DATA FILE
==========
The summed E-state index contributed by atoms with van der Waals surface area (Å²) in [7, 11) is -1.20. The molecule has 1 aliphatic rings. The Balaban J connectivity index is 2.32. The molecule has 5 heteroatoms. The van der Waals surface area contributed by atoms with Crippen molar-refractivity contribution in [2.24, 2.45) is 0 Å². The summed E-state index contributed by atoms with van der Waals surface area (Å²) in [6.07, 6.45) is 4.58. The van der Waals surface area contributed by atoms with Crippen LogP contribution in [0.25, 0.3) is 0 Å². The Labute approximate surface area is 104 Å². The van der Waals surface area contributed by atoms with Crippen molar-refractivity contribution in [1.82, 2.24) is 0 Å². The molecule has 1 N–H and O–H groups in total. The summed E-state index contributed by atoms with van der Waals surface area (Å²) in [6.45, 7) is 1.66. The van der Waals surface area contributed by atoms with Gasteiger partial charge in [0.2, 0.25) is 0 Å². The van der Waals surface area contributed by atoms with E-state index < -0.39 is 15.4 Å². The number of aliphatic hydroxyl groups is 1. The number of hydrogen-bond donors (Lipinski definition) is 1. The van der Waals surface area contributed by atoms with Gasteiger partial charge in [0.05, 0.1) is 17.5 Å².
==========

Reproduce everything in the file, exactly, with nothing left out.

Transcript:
The summed E-state index contributed by atoms with van der Waals surface area (Å²) in [7, 11) is -1.20. The molecule has 1 aliphatic rings. The Balaban J connectivity index is 2.32. The molecule has 5 heteroatoms. The van der Waals surface area contributed by atoms with Crippen molar-refractivity contribution in [2.24, 2.45) is 0 Å². The summed E-state index contributed by atoms with van der Waals surface area (Å²) in [6.07, 6.45) is 4.58. The van der Waals surface area contributed by atoms with Crippen LogP contribution in [0.25, 0.3) is 0 Å². The Labute approximate surface area is 104 Å². The van der Waals surface area contributed by atoms with Crippen molar-refractivity contribution in [1.82, 2.24) is 0 Å². The molecule has 1 N–H and O–H groups in total. The summed E-state index contributed by atoms with van der Waals surface area (Å²) in [6.45, 7) is 1.66. The van der Waals surface area contributed by atoms with Gasteiger partial charge in [0.2, 0.25) is 0 Å². The van der Waals surface area contributed by atoms with E-state index < -0.39 is 15.4 Å². The number of aliphatic hydroxyl groups is 1. The number of hydrogen-bond donors (Lipinski definition) is 1. The van der Waals surface area contributed by atoms with Gasteiger partial charge in [0.05, 0.1) is 17.5 Å².